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Related to combed: Combed cotton


a. A thin toothed strip, as of plastic, used to smooth, arrange, or fasten the hair.
b. An implement, such as one for dressing and cleansing wool or other fiber, that resembles a hair comb in shape or use.
c. A currycomb.
a. The fleshy crest or ridge that grows on the crown of the head of domestic fowl and other birds and is most prominent in the male.
b. Something suggesting a fowl's comb in appearance or position.
3. A honeycomb.
v. combed, comb·ing, combs
a. To arrange or groom (the hair) with or as with a comb: combed her hair with a comb; combed his hair with his fingers.
b. To move through or pass across with a raking action: The wind combed the wheatfields.
2. To straighten and separate (wool or other fibers) using a comb.
3. To search thoroughly; look through: combed the dresser drawers for a lost bracelet.
4. To eliminate with or as with a comb: combed the snarls out of his hair.
1. To roll and break. Used of waves.
2. To make a thorough search: combed through the file for the contract.

[Middle English, from Old English camb, comb; see gembh- in Indo-European roots.]
ThesaurusAntonymsRelated WordsSynonymsLegend:
Adj.1.combed - (of hair) made tidy with a comb; "with hair combed to the side"
uncombed - (of hair) not combed; "he was unwashed and uncombed with his clothes half buttoned"; "wild unkempt hair"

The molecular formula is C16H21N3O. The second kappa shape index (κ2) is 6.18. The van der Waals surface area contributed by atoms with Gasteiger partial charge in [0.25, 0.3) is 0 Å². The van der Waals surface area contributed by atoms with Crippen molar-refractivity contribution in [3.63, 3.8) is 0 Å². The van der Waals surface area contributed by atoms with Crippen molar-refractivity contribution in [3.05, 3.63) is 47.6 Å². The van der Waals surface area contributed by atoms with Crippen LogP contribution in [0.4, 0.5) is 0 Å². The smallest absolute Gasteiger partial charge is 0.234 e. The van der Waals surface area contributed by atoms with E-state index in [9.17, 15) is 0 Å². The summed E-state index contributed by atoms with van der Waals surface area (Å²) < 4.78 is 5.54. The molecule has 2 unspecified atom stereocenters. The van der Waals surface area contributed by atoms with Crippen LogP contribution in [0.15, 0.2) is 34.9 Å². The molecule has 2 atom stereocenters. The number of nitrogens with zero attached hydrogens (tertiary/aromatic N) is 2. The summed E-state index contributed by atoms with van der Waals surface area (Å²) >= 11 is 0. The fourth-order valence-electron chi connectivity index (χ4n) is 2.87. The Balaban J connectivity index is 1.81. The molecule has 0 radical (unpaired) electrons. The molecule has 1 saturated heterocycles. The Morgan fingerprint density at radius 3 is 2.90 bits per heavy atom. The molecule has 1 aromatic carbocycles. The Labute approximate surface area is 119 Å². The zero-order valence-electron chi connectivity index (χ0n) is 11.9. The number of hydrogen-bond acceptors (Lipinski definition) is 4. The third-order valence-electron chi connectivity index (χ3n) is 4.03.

References in classic literature ?
Then Polly had to be fed, the lap dog combed, and a dozen trips upstairs and down to get things or deliver orders, for the old lady was very lame and seldom left her big chair.
He even scrubbed his head with sand, and combed what the men called "crumbs" out of his long, black hair, holding his head under water as long as he could, to see if he could not kill them all.
There were people, too; brawny men, with long, coarse, un- combed hair that hung down over their faces and made them look like animals.
Another one was a young lady with her hair all combed up straight to the top of her head, and knotted there in front of a comb like a chair-back, and she was crying into a handkerchief and had a dead bird laying on its back in her other hand with its heels up, and underneath the picture it said "I Shall Never Hear Thy Sweet Chirrup More Alas.
The widow's servants kept him clean and neat, combed and brushed, and they bedded him nightly in unsympathetic sheets that had not one little spot or stain which he could press to his heart and know for a friend.